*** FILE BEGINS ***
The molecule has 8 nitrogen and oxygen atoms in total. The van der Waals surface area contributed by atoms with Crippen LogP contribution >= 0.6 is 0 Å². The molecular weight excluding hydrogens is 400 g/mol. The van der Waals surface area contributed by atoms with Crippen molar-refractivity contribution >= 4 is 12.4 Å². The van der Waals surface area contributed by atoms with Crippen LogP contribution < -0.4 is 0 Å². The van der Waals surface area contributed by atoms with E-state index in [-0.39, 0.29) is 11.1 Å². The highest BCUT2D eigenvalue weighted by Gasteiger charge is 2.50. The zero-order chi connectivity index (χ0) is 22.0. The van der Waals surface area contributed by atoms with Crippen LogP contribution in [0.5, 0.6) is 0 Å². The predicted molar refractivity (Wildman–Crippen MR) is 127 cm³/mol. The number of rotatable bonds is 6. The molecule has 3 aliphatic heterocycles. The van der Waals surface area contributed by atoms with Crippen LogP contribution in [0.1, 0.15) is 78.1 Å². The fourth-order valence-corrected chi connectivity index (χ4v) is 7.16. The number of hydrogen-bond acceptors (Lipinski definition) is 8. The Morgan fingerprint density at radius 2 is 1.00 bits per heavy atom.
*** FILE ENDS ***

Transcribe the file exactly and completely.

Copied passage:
The molecule has 8 nitrogen and oxygen atoms in total. The van der Waals surface area contributed by atoms with Crippen LogP contribution >= 0.6 is 0 Å². The molecular weight excluding hydrogens is 400 g/mol. The van der Waals surface area contributed by atoms with Crippen molar-refractivity contribution >= 4 is 12.4 Å². The van der Waals surface area contributed by atoms with Crippen LogP contribution < -0.4 is 0 Å². The van der Waals surface area contributed by atoms with E-state index in [-0.39, 0.29) is 11.1 Å². The highest BCUT2D eigenvalue weighted by Gasteiger charge is 2.50. The zero-order chi connectivity index (χ0) is 22.0. The van der Waals surface area contributed by atoms with Crippen LogP contribution in [0.5, 0.6) is 0 Å². The predicted molar refractivity (Wildman–Crippen MR) is 127 cm³/mol. The number of rotatable bonds is 6. The molecule has 3 aliphatic heterocycles. The van der Waals surface area contributed by atoms with Crippen LogP contribution in [0.1, 0.15) is 78.1 Å². The fourth-order valence-corrected chi connectivity index (χ4v) is 7.16. The number of hydrogen-bond acceptors (Lipinski definition) is 8. The Morgan fingerprint density at radius 2 is 1.00 bits per heavy atom.